Defining Research Needs and Assessing Implications for Research Following the ACMG Recommendations
National Human Genome Research Institute
National Institutes of Health U.S. Department of Health and Human Services
Defining Research Needs and Assessing Implications for Research Following the Release of the ACMG Recommendations for Incidental Findings in Clinical Genome Sequencing
February 18-19, 2014 Rockville, Md.
The National Human Genome Research Institute (NHGRI) held a workshop on February 18 and 19, 2014 to discuss the potential implications of clinical sequencing recommendations and guidelines for genomic research, in particular the recommendations from the American College of Medical Genetics and Genomics (ACMG) on the management of incidental findings when patients undergo clinical exome or genome sequencing.
The objectives of the workshop were:
To discuss key questions and challenges in determining the role of clinical recommendations in shaping research policies (in this case, addressing to what extent the clinical ACMG recommendations have an impact on the conduct of genomic research), and
To inform NHGRI about what the Institute should consider in developing a normative and scientific research agenda and a policy agenda relating to the return of incidental findings in clinical and research settings.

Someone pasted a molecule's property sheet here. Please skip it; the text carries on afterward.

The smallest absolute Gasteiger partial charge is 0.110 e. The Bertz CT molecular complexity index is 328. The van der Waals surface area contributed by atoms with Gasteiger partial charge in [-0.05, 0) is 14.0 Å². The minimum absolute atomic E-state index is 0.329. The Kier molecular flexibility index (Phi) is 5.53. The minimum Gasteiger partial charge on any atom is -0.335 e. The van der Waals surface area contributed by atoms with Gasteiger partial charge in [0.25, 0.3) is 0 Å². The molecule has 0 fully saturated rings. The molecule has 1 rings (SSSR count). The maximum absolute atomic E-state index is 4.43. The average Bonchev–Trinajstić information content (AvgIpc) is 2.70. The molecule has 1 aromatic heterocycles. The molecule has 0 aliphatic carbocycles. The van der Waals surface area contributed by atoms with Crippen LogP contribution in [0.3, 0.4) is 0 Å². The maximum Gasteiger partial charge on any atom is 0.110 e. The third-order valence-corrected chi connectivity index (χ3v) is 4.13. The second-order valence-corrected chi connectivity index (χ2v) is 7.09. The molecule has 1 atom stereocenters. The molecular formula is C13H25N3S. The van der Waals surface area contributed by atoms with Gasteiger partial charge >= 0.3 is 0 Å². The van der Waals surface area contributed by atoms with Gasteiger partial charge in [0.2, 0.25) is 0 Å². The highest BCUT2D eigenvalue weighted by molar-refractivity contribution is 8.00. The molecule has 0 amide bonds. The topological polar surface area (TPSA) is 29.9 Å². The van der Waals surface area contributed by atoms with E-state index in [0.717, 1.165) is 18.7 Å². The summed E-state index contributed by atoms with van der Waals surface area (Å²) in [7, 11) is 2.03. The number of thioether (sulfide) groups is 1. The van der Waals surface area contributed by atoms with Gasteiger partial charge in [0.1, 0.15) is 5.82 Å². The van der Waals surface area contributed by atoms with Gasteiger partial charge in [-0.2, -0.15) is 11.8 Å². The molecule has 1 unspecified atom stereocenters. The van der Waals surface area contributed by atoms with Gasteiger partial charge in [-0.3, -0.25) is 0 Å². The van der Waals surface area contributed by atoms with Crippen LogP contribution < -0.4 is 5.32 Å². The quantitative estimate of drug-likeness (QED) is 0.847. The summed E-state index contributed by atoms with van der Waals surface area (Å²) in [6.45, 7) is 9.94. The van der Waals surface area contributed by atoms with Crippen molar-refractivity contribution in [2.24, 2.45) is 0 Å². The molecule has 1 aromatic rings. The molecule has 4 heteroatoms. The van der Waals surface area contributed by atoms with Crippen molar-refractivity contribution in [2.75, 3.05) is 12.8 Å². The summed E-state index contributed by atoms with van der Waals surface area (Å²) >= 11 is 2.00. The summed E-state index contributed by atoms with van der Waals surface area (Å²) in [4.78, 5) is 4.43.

The meeting was designed as a forum for discussion, rather than a series of didactic presentations. While speakers and moderators were asked to provide some background and lead the various sessions, discussions were informed by all of the participants in the room. See:Full Agenda
Roster of Participants
Workshop attendees represented academia, government, health care professionals, institutional review boards, the Presidential Commission for the Study of Bioethical Issues, professional societies, and the UK Biobank. See:Roster of Participants
Anticipate and Communicate
Ethical Management of Incidental and Secondary Findings in the Clinical, Research, and Direct-to-Consumer Contexts (Presidential Commission for the Study of Bioethical Issues, 2013)